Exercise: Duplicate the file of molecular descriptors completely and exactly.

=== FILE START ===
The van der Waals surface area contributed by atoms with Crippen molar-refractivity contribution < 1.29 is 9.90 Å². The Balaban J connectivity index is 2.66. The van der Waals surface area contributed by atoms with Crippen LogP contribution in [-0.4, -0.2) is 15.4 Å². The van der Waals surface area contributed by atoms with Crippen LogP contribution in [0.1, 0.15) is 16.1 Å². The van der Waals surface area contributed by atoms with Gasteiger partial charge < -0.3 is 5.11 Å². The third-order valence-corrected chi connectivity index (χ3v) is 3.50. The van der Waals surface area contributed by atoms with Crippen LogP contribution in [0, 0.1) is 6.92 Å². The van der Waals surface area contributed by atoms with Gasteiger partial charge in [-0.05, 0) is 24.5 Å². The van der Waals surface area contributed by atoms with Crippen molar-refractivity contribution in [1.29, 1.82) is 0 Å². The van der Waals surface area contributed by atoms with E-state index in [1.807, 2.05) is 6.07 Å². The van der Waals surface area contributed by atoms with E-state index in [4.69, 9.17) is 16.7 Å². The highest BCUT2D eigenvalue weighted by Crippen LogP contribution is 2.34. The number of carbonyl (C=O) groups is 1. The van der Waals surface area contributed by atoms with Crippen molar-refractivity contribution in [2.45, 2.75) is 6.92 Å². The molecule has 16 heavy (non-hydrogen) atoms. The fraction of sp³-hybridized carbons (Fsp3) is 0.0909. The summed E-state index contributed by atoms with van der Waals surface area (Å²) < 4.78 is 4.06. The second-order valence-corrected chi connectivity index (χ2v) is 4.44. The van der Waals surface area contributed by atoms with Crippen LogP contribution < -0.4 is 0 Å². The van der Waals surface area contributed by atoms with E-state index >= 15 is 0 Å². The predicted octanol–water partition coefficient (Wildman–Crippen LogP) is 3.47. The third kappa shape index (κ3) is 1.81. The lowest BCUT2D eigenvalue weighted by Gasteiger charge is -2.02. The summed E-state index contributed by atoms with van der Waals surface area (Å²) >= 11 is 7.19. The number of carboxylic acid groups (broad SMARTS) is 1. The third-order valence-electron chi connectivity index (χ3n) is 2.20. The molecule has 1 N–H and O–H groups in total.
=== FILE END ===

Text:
The van der Waals surface area contributed by atoms with Crippen molar-refractivity contribution < 1.29 is 9.90 Å². The Balaban J connectivity index is 2.66. The van der Waals surface area contributed by atoms with Crippen LogP contribution in [-0.4, -0.2) is 15.4 Å². The van der Waals surface area contributed by atoms with Crippen LogP contribution in [0.1, 0.15) is 16.1 Å². The van der Waals surface area contributed by atoms with Gasteiger partial charge < -0.3 is 5.11 Å². The third-order valence-corrected chi connectivity index (χ3v) is 3.50. The van der Waals surface area contributed by atoms with Crippen LogP contribution in [0, 0.1) is 6.92 Å². The van der Waals surface area contributed by atoms with Gasteiger partial charge in [-0.05, 0) is 24.5 Å². The van der Waals surface area contributed by atoms with Crippen molar-refractivity contribution in [1.29, 1.82) is 0 Å². The van der Waals surface area contributed by atoms with E-state index in [1.807, 2.05) is 6.07 Å². The van der Waals surface area contributed by atoms with E-state index in [4.69, 9.17) is 16.7 Å². The highest BCUT2D eigenvalue weighted by Crippen LogP contribution is 2.34. The number of carbonyl (C=O) groups is 1. The van der Waals surface area contributed by atoms with Crippen molar-refractivity contribution in [2.45, 2.75) is 6.92 Å². The molecule has 16 heavy (non-hydrogen) atoms. The fraction of sp³-hybridized carbons (Fsp3) is 0.0909. The summed E-state index contributed by atoms with van der Waals surface area (Å²) < 4.78 is 4.06. The second-order valence-corrected chi connectivity index (χ2v) is 4.44. The van der Waals surface area contributed by atoms with Crippen LogP contribution < -0.4 is 0 Å². The van der Waals surface area contributed by atoms with E-state index >= 15 is 0 Å². The predicted octanol–water partition coefficient (Wildman–Crippen LogP) is 3.47. The third kappa shape index (κ3) is 1.81. The lowest BCUT2D eigenvalue weighted by Gasteiger charge is -2.02. The summed E-state index contributed by atoms with van der Waals surface area (Å²) >= 11 is 7.19. The number of carboxylic acid groups (broad SMARTS) is 1. The third-order valence-electron chi connectivity index (χ3n) is 2.20. The molecule has 1 N–H and O–H groups in total.